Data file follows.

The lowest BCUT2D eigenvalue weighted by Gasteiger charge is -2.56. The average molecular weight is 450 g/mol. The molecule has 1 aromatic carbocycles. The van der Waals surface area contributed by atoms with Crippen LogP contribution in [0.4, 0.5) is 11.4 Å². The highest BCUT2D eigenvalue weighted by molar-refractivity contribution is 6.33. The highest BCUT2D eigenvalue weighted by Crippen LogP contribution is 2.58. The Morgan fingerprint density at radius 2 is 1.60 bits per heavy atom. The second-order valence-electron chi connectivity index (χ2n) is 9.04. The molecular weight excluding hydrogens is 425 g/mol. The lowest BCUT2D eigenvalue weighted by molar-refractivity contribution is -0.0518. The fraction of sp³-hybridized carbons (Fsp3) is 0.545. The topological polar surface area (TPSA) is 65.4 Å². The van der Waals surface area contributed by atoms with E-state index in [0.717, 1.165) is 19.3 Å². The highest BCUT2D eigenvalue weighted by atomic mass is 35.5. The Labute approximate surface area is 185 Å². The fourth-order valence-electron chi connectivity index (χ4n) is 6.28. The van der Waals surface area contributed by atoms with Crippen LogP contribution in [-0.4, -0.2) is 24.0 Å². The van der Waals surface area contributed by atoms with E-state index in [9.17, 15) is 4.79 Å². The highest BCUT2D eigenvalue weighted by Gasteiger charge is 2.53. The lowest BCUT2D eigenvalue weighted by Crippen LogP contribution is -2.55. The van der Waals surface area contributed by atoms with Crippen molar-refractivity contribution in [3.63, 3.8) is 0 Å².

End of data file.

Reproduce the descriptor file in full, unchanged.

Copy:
The lowest BCUT2D eigenvalue weighted by Gasteiger charge is -2.56. The average molecular weight is 450 g/mol. The molecule has 1 aromatic carbocycles. The van der Waals surface area contributed by atoms with Crippen LogP contribution in [0.4, 0.5) is 11.4 Å². The highest BCUT2D eigenvalue weighted by molar-refractivity contribution is 6.33. The highest BCUT2D eigenvalue weighted by Crippen LogP contribution is 2.58. The Morgan fingerprint density at radius 2 is 1.60 bits per heavy atom. The second-order valence-electron chi connectivity index (χ2n) is 9.04. The molecular weight excluding hydrogens is 425 g/mol. The lowest BCUT2D eigenvalue weighted by molar-refractivity contribution is -0.0518. The fraction of sp³-hybridized carbons (Fsp3) is 0.545. The topological polar surface area (TPSA) is 65.4 Å². The van der Waals surface area contributed by atoms with E-state index in [0.717, 1.165) is 19.3 Å². The highest BCUT2D eigenvalue weighted by atomic mass is 35.5. The Labute approximate surface area is 185 Å². The fourth-order valence-electron chi connectivity index (χ4n) is 6.28. The van der Waals surface area contributed by atoms with Crippen LogP contribution in [-0.4, -0.2) is 24.0 Å². The van der Waals surface area contributed by atoms with E-state index in [9.17, 15) is 4.79 Å². The highest BCUT2D eigenvalue weighted by Gasteiger charge is 2.53. The lowest BCUT2D eigenvalue weighted by Crippen LogP contribution is -2.55. The van der Waals surface area contributed by atoms with Crippen molar-refractivity contribution in [3.63, 3.8) is 0 Å².